• New York based singer-songwriter Swati recorded a cover of the song for her 2007 album Small Gods.[7]
  • Kenny Chesney covered the song on the bonus tracks in his 2004 album, When the Sun Goes Down.
  • Kate Tucker & the Sons of Sweden covered the song on the 2009 compilation Sweetheart.
  • Graveyard BBQ recorded a cover of the song for their debut album, Graveyard BBQ Greatest Hits Volume One.
  • The Motorettes recorded a version for their self-tited debut album, released in 2006. The band also regularly played the version live
  • A.A. Bondy covered it on The American Hearts E.P. outtakes.
  • Waylon Jennings covered it on his Sweet Mother Texas album.
  • Town Mountain covered the song on their 2008 album Heroes and Heretics.
  • Canadian jazz singer Sophie Milman included a cover on her 2009 album Take Love Easy.
  • Chicago based electronica act Telefon Tel Aviv covered the song in 2009, and often played it as an encore in their live sets.
  • John Mayer features a cover of the song on his 2009 album, Battle Studies. (The song is an iTunes-exclusive bonus track.)
  • The Guana Batz recorded a psychobilly cover of the song.
  • Whitey Morgan and the 78's covered it on their debut album, Honky Tonks and Cheap Motels.
  • Electrelane covered it on their EP On Parade with a decidedly punk edge.
  • Buzz Campbell covered it on his EP Buzz Campbell, released in only 300 copies, in 2010. On this album. the song is called only "Fire".
  • Lindi Ortega covered it on her album Little Red Boots in 2011. This album is available as an iTunes exclusive bonus track.
  • Melissa McClelland and Luke Doucet on the album Whitehorse.
  • The Finches recorded an a cappella cover of it in 2011. It is currently streaming on their Bandcamp page and inclusion is anticipated on a later release.[8]
  • BoDeans included a cover of the song on their 2012 album American Made.
  • Slightly Stoopid covers the song on their 2012 album Top of the World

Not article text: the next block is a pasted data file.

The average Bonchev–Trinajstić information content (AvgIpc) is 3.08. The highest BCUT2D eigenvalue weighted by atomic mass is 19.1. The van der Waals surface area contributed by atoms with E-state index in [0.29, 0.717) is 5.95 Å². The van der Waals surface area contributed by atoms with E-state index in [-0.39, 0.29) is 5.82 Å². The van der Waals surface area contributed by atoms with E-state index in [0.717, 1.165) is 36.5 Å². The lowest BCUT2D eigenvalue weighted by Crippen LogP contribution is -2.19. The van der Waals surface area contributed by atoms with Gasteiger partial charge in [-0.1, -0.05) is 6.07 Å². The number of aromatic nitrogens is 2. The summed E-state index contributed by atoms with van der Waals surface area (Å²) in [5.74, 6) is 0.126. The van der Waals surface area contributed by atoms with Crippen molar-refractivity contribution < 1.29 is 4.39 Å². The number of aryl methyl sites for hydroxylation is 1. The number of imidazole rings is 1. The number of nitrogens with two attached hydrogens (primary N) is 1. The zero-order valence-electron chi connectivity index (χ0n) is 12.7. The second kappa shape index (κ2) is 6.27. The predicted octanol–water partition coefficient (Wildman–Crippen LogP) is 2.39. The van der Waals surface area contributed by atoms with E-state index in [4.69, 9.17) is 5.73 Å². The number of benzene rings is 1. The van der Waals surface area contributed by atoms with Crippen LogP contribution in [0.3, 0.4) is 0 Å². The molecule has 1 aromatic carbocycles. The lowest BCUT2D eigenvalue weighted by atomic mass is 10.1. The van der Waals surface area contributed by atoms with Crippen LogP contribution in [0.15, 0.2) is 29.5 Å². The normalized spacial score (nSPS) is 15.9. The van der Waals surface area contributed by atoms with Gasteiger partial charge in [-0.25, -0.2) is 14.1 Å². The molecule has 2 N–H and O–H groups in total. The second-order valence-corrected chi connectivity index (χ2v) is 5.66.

• The Heartbreaks recorded a cover in 2012, and said to be a B-side of their "Polly" single, however not included in the end.
  • Bat For Lashes recorded a cover of the song.
  • Gabrielle Aplin recorded a cover of the song in 2013.

Live cover performances[edit]

  • Big Country included a recorded live cover of the song on their 1996 album Eclectic.
  • Tori Amos covered the song in concert and on the television program and CD release VH1 Crossroads in 1996.
  • Heather Nova is known to perform an folk style cover of the song at her live shows, often at the end of the set. It can be heard as the last track of her 2000 live album Wonderlust. She also performed the song as a duet with Sarah McLachlan during Lilith Fair.
  • Electrelane has covered the song live. It appears as a B-side on the On Parade single and their 2006 compilation album Singles, B-Sides & Live.
  • Bat For Lashes also covered the song live and included it as a bonus track on her 2006 debut album Fur and Gold.
  • Jack's Mannequin did a cover of the song for AP on April 10, 2007 and have covered the song at numerous live shows.
  • Sara Bareilles covered this song in April 2009 when she was in New York City for her three shows at Joe's Pub during her Gravity tour.[9] It was consequently included on a 7-song live EP from this tour, distributed for free in early 2010 via her website.
  • Ben Harper & Jennifer Nettles performed the song in tribute at the 2009 Kennedy Center Honors.[10] Tori Amos Feat Jono